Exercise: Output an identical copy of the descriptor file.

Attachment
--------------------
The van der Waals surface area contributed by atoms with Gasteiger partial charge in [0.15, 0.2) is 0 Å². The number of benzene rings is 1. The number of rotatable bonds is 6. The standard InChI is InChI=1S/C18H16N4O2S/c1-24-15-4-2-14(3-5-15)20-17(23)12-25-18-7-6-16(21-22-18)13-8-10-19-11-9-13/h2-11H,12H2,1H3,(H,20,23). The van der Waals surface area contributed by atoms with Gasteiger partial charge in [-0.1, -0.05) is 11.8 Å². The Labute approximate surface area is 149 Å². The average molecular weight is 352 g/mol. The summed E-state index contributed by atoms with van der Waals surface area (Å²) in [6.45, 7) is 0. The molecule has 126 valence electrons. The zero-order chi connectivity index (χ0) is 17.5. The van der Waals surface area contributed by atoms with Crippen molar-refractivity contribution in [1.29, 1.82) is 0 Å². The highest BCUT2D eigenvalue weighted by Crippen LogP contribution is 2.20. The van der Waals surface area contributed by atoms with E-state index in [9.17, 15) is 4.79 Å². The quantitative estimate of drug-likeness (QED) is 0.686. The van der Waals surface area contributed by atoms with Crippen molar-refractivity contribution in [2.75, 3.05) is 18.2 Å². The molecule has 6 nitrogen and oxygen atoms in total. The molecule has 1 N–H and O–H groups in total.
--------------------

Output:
The van der Waals surface area contributed by atoms with Gasteiger partial charge in [0.15, 0.2) is 0 Å². The number of benzene rings is 1. The number of rotatable bonds is 6. The standard InChI is InChI=1S/C18H16N4O2S/c1-24-15-4-2-14(3-5-15)20-17(23)12-25-18-7-6-16(21-22-18)13-8-10-19-11-9-13/h2-11H,12H2,1H3,(H,20,23). The van der Waals surface area contributed by atoms with Gasteiger partial charge in [-0.1, -0.05) is 11.8 Å². The Labute approximate surface area is 149 Å². The average molecular weight is 352 g/mol. The summed E-state index contributed by atoms with van der Waals surface area (Å²) in [6.45, 7) is 0. The molecule has 126 valence electrons. The zero-order chi connectivity index (χ0) is 17.5. The van der Waals surface area contributed by atoms with Crippen molar-refractivity contribution in [1.29, 1.82) is 0 Å². The highest BCUT2D eigenvalue weighted by Crippen LogP contribution is 2.20. The van der Waals surface area contributed by atoms with E-state index in [9.17, 15) is 4.79 Å². The quantitative estimate of drug-likeness (QED) is 0.686. The van der Waals surface area contributed by atoms with Crippen molar-refractivity contribution in [2.75, 3.05) is 18.2 Å². The molecule has 6 nitrogen and oxygen atoms in total. The molecule has 1 N–H and O–H groups in total.